It has been stated that there is an upper bound on an individual's ability to process risk information. A study dated 1992 [8] has shown that as the amount of hazard information is increased, consumer recall of other information on the product's label declines. Hence, adding more information to product labels does not necessarily lead to the recall of more information. Above a certain amount of presented information, people may even make less well-informed decisions, if extra information is added. This theory has however been questioned, giving rise to the "information overload controversy" [9]. Our survey provides a methodology for the assessment of the comprehension of labels and SDS for chemical hazards of agricultural products. The results of comprehensibility testing can assist to identify areas where capacity building interventions are needed in order to improve understanding of hazard communication elements, thereby improving protection of human health and the environment.

Subject's ability to comprehend hazard communication messages could be influenced by their past experience related to exposure to chemicals and training in chemical safety [10]. Members of the groups of intended readers of data sheets will be given (hypothetical) labels and SDS that have been manipulated so that the effects of different features of contents and presentation can be studied. They have been asked to report how they judge hazards, risks, and the needs for preventive measures.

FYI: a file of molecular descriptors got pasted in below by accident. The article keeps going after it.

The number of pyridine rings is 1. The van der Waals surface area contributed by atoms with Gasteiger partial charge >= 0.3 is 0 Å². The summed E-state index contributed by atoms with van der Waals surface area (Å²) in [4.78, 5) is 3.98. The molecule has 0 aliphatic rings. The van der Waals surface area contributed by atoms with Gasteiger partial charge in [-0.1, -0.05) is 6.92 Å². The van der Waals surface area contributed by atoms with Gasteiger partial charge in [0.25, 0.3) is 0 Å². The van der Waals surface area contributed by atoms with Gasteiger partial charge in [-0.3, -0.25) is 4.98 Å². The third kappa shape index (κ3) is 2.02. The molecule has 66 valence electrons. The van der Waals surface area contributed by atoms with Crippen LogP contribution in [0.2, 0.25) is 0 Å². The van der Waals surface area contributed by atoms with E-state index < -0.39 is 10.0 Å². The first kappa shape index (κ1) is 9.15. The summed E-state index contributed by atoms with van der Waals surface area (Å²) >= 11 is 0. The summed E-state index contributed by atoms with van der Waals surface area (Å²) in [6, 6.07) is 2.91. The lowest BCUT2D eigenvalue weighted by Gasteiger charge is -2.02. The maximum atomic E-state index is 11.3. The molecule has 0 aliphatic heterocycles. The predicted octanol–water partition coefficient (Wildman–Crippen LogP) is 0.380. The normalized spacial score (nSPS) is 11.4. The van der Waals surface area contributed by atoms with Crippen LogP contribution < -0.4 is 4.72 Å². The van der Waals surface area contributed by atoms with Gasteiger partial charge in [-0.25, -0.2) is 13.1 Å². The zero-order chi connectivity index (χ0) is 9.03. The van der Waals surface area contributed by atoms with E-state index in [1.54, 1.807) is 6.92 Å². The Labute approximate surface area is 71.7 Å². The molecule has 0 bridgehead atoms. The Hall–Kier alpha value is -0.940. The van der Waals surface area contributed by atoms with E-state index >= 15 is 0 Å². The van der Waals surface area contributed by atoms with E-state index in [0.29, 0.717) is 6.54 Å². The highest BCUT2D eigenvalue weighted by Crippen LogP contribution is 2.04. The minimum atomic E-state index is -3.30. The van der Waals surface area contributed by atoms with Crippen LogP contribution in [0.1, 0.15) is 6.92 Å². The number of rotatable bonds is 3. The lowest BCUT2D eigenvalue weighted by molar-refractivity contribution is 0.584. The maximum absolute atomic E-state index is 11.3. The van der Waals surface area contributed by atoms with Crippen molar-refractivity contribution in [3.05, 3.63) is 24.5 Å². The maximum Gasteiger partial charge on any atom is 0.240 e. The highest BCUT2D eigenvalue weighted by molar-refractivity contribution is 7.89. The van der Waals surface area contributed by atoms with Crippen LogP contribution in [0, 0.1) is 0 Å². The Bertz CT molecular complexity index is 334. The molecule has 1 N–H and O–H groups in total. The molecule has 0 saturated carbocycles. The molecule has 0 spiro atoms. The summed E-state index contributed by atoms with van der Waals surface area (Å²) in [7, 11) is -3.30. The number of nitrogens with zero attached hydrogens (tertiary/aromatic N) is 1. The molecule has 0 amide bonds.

Before conducting any of the part in this study, participants signed informed consent. Participants should receive a test label, a test SDS made on purpose and a questionnaire. Testing labels and SDS were taken from the web, and then adapted to reflect real appearance and use, as far as possible reflecting the typical local usage patterns. Although the testing material was modified for confidential reasons, we tried to reflect the real ones as much as possible. One category has been identified as agricultural wine yard workers (to include farm workers, managers, responsible and other related agricultural categories). For this category, 100 subjects have been interviewed. Ideally we started with farmers, but the scarce results obtained let us move to a more qualified category within the farm.

The category was sampled using lists from manufacturers, in a cluster of vineyard farms chosen in a range of medium-big size along the whole country. Three regional areas were identified: north, centre, south and isles.